Time is ripe now for the regulator to protect the bank depositors, customers, the public and the state from the archaic rules and regulations that have outlived their utility
There was wide publicity recently in the media about the penalty levied by Reserve Bank of India (RBI) on 25 commercial banks totally amounting to Rs60 crore for violation of banking regulations in the aftermath of Cobrapost sting operation exposing the alleged role of banks in money laundering and tax evasion in our country.
Names of banks and the extent of penalty levied:
The names of banks and the amount of penalty so far levied are as under:
|Name of the Bank. Penalty Amount (Rs in crore)|
Axis Bank Ltd. 5.001
Andhra Bank 2.50
|Bank of Baroda 3.00|
|Bank of India 3.00|
|Canara Bank 3.001|
|Central Bank of India 3.00|
|Deutsche Bank A.G. 1.00|
|Development Credit Bank Ltd. 1.00|
Dhanlaxmi Bank Ltd. 2.00
HDFC Bank Ltd. 4.50
ICICI Bank Ltd. 1.001
|Indian Overseas Bank. 3.002|
|ING Vysya Bank Ltd. 1.50|
|Jammu & Kashmir Bank Ltd. 2.501|
|Kotak Mahindra Bank Ltd. 1.501|
|Oriental Bank of Commerce 2.00|
|Punjab & Sind Bank. 2.50|
|Punjab National Bank. 2.50|
|State Bank of India 3.00|
|The Federal Bank Ltd. 3.00|
|The Lakshmi Vilas Bank Ltd. 2.50|
|The Ratnakar Bank Ltd. 0.50|
|United Bank of India. 2.50|
|Vijaya Bank. 2.00|
|Yes Bank Ltd. 2.00|
What were the violations and how they were dealt with?
The RBI in its press release dated 15 July 2013 has said that their scrutiny of books of accounts of these banks revealed violation of certain guidelines and instructions issued by RBI. These mainly relate to non-adherence to certain aspects of know your customer (KYC) norms, anti-money laundering guidelines, omission in filing of cash transaction reports, sale of gold coins for cash beyond Rs50,000 and a couple of other violations relating to remittance under liberalized remittance scheme, repatriation of funds from NRO account and non-adherence to instructions on import of gold on consignment basis etc.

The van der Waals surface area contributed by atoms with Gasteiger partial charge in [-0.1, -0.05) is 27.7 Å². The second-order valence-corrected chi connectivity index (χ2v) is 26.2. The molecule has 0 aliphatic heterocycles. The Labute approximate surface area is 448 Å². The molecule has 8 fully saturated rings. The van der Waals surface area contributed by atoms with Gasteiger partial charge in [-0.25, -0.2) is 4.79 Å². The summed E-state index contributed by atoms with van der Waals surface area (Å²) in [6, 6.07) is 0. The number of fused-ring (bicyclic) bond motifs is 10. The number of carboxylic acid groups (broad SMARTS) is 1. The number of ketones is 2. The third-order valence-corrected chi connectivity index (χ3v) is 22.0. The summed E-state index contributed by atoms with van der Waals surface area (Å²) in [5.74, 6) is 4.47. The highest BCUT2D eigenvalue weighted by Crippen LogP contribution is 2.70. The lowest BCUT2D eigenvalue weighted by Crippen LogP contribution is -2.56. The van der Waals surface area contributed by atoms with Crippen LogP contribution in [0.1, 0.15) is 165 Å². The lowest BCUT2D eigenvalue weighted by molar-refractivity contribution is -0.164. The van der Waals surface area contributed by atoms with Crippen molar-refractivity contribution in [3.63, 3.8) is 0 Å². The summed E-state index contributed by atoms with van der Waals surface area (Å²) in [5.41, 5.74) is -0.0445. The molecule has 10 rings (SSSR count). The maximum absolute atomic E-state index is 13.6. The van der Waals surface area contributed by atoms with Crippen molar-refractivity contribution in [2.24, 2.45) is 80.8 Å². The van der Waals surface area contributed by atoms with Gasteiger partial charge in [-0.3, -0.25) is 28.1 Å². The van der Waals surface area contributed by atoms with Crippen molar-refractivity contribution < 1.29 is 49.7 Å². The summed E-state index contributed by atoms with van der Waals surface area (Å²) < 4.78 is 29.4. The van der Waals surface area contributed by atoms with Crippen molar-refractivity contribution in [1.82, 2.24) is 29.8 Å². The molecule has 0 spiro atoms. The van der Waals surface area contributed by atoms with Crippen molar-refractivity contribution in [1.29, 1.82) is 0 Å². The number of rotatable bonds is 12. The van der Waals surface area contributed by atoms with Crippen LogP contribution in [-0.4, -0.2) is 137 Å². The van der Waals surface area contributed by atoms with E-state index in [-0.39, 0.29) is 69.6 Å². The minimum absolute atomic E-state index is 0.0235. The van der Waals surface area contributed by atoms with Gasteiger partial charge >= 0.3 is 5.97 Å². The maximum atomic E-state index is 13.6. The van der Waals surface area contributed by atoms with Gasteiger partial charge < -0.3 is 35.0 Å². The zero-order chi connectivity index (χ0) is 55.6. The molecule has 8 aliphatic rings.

RBI has clarified that the investigation did not reveal any prima facie evidence of money laundering, which, according to RBI, can be conclusively proved only by an end to end investigation of the transactions by tax and enforcement agencies. However, RBI has not clarified as to whether such investigation by the tax and enforcement agencies was being carried out and if so, when it is expected to be completed for the sake of putting a lid on this much publicized role of banks in money laundering and tax evasion in our country.
No doubt the banks would have quietly paid the penalty and got rid of the Damocles’ sword hanging on their head, but are these penalties deterrent enough to ensure that the rules and regulations will be followed scrupulously both in letter and sprit at least in future?
What did the UK banking regulator do when the biggest banking scam surfaced there?
The biggest banking scam that surfaced in UK recently was with regard to manipulation of London Inter Bank Offered Rate (LIBOR), which caused a crisis of confidence in the banking system in the western world.
In June 2012, Barclays Bank Plc, one of the largest banks in the UK agreed to pay a penalty of $453 million (about Rs2,700 crore) to US and UK authorities to settle allegations of rigging while fixing LIBOR, the benchmark interest rate, that caused political storm in the UK. This scandal, which cost Barclay’s CEO his job, resulted in sweeping changes in the way in which LIBOR is set, as LIBOR benchmark rates are used for trillion of dollars worth of loans around the world.